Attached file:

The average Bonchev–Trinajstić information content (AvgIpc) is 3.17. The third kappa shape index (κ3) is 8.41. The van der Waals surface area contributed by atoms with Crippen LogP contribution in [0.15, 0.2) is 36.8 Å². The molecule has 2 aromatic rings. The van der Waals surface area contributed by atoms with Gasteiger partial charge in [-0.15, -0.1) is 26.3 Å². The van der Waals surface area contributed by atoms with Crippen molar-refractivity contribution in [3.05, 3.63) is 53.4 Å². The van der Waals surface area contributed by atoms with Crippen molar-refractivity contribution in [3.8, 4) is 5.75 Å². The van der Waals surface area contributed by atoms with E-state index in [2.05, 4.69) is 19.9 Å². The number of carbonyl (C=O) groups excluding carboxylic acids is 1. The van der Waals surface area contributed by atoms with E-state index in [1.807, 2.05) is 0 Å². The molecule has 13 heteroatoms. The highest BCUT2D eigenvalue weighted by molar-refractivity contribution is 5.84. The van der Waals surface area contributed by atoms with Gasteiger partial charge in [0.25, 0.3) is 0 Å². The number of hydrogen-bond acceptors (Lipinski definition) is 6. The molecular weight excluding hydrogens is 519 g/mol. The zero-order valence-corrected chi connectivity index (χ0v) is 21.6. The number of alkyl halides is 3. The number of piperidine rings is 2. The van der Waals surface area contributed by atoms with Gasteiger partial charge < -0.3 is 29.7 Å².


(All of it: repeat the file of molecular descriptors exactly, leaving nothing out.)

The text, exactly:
The average Bonchev–Trinajstić information content (AvgIpc) is 3.17. The third kappa shape index (κ3) is 8.41. The van der Waals surface area contributed by atoms with Crippen LogP contribution in [0.15, 0.2) is 36.8 Å². The molecule has 2 aromatic rings. The van der Waals surface area contributed by atoms with Gasteiger partial charge in [-0.15, -0.1) is 26.3 Å². The van der Waals surface area contributed by atoms with Crippen molar-refractivity contribution in [3.05, 3.63) is 53.4 Å². The van der Waals surface area contributed by atoms with Crippen molar-refractivity contribution in [3.8, 4) is 5.75 Å². The van der Waals surface area contributed by atoms with E-state index in [2.05, 4.69) is 19.9 Å². The number of carbonyl (C=O) groups excluding carboxylic acids is 1. The van der Waals surface area contributed by atoms with E-state index in [1.807, 2.05) is 0 Å². The molecule has 13 heteroatoms. The highest BCUT2D eigenvalue weighted by molar-refractivity contribution is 5.84. The van der Waals surface area contributed by atoms with Gasteiger partial charge in [0.25, 0.3) is 0 Å². The number of hydrogen-bond acceptors (Lipinski definition) is 6. The molecular weight excluding hydrogens is 519 g/mol. The zero-order valence-corrected chi connectivity index (χ0v) is 21.6. The number of alkyl halides is 3. The number of piperidine rings is 2. The van der Waals surface area contributed by atoms with Gasteiger partial charge < -0.3 is 29.7 Å².